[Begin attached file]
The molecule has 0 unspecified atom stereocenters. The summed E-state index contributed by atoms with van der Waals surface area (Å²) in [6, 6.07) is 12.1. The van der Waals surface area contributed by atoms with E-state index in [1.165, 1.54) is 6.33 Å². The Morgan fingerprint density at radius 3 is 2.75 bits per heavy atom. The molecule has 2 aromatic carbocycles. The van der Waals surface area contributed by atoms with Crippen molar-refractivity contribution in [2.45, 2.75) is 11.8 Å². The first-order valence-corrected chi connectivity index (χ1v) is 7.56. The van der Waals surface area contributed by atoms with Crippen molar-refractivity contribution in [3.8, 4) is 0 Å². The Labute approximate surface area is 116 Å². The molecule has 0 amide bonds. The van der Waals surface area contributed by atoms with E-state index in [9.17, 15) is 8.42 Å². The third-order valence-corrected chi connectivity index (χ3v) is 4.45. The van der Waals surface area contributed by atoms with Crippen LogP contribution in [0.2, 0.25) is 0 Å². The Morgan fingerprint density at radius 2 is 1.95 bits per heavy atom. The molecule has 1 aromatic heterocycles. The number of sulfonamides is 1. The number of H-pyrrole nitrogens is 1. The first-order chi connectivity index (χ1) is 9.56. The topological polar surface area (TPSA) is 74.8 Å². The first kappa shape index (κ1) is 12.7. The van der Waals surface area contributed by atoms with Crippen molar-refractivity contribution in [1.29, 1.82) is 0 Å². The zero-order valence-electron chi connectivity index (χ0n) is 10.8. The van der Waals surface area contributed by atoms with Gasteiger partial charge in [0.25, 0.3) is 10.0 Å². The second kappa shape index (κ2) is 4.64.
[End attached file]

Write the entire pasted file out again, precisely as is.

The molecule has 0 unspecified atom stereocenters. The summed E-state index contributed by atoms with van der Waals surface area (Å²) in [6, 6.07) is 12.1. The van der Waals surface area contributed by atoms with E-state index in [1.165, 1.54) is 6.33 Å². The Morgan fingerprint density at radius 3 is 2.75 bits per heavy atom. The molecule has 2 aromatic carbocycles. The van der Waals surface area contributed by atoms with Crippen molar-refractivity contribution in [2.45, 2.75) is 11.8 Å². The first-order valence-corrected chi connectivity index (χ1v) is 7.56. The van der Waals surface area contributed by atoms with Crippen molar-refractivity contribution in [3.8, 4) is 0 Å². The Labute approximate surface area is 116 Å². The molecule has 0 amide bonds. The van der Waals surface area contributed by atoms with E-state index in [9.17, 15) is 8.42 Å². The third-order valence-corrected chi connectivity index (χ3v) is 4.45. The van der Waals surface area contributed by atoms with Crippen LogP contribution in [0.2, 0.25) is 0 Å². The Morgan fingerprint density at radius 2 is 1.95 bits per heavy atom. The molecule has 1 aromatic heterocycles. The number of sulfonamides is 1. The number of H-pyrrole nitrogens is 1. The first-order chi connectivity index (χ1) is 9.56. The topological polar surface area (TPSA) is 74.8 Å². The first kappa shape index (κ1) is 12.7. The van der Waals surface area contributed by atoms with Crippen molar-refractivity contribution in [1.29, 1.82) is 0 Å². The zero-order valence-electron chi connectivity index (χ0n) is 10.8. The van der Waals surface area contributed by atoms with Gasteiger partial charge in [0.25, 0.3) is 10.0 Å². The second kappa shape index (κ2) is 4.64.